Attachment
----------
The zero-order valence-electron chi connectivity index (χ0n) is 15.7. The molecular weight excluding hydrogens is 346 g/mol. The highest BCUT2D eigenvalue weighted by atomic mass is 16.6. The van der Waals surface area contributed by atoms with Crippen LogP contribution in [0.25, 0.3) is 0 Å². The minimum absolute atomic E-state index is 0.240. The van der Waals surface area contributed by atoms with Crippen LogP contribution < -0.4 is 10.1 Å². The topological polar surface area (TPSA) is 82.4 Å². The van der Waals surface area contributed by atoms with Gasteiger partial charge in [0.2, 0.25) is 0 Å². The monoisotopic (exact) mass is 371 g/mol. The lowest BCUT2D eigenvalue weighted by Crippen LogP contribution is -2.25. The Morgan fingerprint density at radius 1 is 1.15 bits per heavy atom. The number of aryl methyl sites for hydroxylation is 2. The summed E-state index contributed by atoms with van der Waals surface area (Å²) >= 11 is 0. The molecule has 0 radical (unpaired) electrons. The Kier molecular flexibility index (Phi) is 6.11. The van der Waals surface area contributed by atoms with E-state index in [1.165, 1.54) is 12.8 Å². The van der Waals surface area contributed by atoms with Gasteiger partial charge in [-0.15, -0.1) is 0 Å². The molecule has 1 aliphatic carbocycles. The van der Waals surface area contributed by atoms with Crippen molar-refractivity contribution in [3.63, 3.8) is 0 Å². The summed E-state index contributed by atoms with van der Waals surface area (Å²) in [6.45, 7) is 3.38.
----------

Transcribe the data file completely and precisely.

The zero-order valence-electron chi connectivity index (χ0n) is 15.7. The molecular weight excluding hydrogens is 346 g/mol. The highest BCUT2D eigenvalue weighted by atomic mass is 16.6. The van der Waals surface area contributed by atoms with Crippen LogP contribution in [0.25, 0.3) is 0 Å². The minimum absolute atomic E-state index is 0.240. The van der Waals surface area contributed by atoms with Crippen LogP contribution < -0.4 is 10.1 Å². The topological polar surface area (TPSA) is 82.4 Å². The van der Waals surface area contributed by atoms with Gasteiger partial charge in [0.2, 0.25) is 0 Å². The monoisotopic (exact) mass is 371 g/mol. The lowest BCUT2D eigenvalue weighted by Crippen LogP contribution is -2.25. The Morgan fingerprint density at radius 1 is 1.15 bits per heavy atom. The number of aryl methyl sites for hydroxylation is 2. The summed E-state index contributed by atoms with van der Waals surface area (Å²) >= 11 is 0. The molecule has 0 radical (unpaired) electrons. The Kier molecular flexibility index (Phi) is 6.11. The van der Waals surface area contributed by atoms with E-state index in [1.165, 1.54) is 12.8 Å². The van der Waals surface area contributed by atoms with Gasteiger partial charge in [-0.15, -0.1) is 0 Å². The molecule has 1 aliphatic carbocycles. The van der Waals surface area contributed by atoms with Crippen molar-refractivity contribution in [3.63, 3.8) is 0 Å². The summed E-state index contributed by atoms with van der Waals surface area (Å²) in [6.45, 7) is 3.38.